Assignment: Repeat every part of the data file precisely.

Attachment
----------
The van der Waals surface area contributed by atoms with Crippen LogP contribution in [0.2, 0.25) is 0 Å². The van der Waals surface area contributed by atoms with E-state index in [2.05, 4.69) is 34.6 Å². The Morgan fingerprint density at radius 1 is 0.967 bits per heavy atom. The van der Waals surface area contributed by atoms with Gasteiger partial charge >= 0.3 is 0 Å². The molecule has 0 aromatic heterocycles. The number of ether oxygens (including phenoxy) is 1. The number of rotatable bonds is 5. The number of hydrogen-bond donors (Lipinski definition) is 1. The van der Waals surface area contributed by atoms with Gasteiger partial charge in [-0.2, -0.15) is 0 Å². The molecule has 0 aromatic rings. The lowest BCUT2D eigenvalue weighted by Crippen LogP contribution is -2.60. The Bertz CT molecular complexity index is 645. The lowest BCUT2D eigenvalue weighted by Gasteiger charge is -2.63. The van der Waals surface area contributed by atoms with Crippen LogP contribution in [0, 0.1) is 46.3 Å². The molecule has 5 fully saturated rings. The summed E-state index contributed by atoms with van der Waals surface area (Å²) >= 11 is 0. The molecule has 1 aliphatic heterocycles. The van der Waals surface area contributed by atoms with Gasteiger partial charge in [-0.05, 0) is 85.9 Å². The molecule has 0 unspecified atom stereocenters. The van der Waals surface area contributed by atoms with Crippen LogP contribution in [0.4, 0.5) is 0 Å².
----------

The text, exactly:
The van der Waals surface area contributed by atoms with Crippen LogP contribution in [0.2, 0.25) is 0 Å². The van der Waals surface area contributed by atoms with E-state index in [2.05, 4.69) is 34.6 Å². The Morgan fingerprint density at radius 1 is 0.967 bits per heavy atom. The van der Waals surface area contributed by atoms with Gasteiger partial charge >= 0.3 is 0 Å². The molecule has 0 aromatic heterocycles. The number of ether oxygens (including phenoxy) is 1. The number of rotatable bonds is 5. The number of hydrogen-bond donors (Lipinski definition) is 1. The van der Waals surface area contributed by atoms with Gasteiger partial charge in [-0.2, -0.15) is 0 Å². The molecule has 0 aromatic rings. The lowest BCUT2D eigenvalue weighted by Crippen LogP contribution is -2.60. The Bertz CT molecular complexity index is 645. The lowest BCUT2D eigenvalue weighted by Gasteiger charge is -2.63. The van der Waals surface area contributed by atoms with Crippen LogP contribution in [0, 0.1) is 46.3 Å². The molecule has 5 fully saturated rings. The summed E-state index contributed by atoms with van der Waals surface area (Å²) >= 11 is 0. The molecule has 1 aliphatic heterocycles. The van der Waals surface area contributed by atoms with Gasteiger partial charge in [-0.05, 0) is 85.9 Å². The molecule has 0 unspecified atom stereocenters. The van der Waals surface area contributed by atoms with Crippen LogP contribution in [0.4, 0.5) is 0 Å².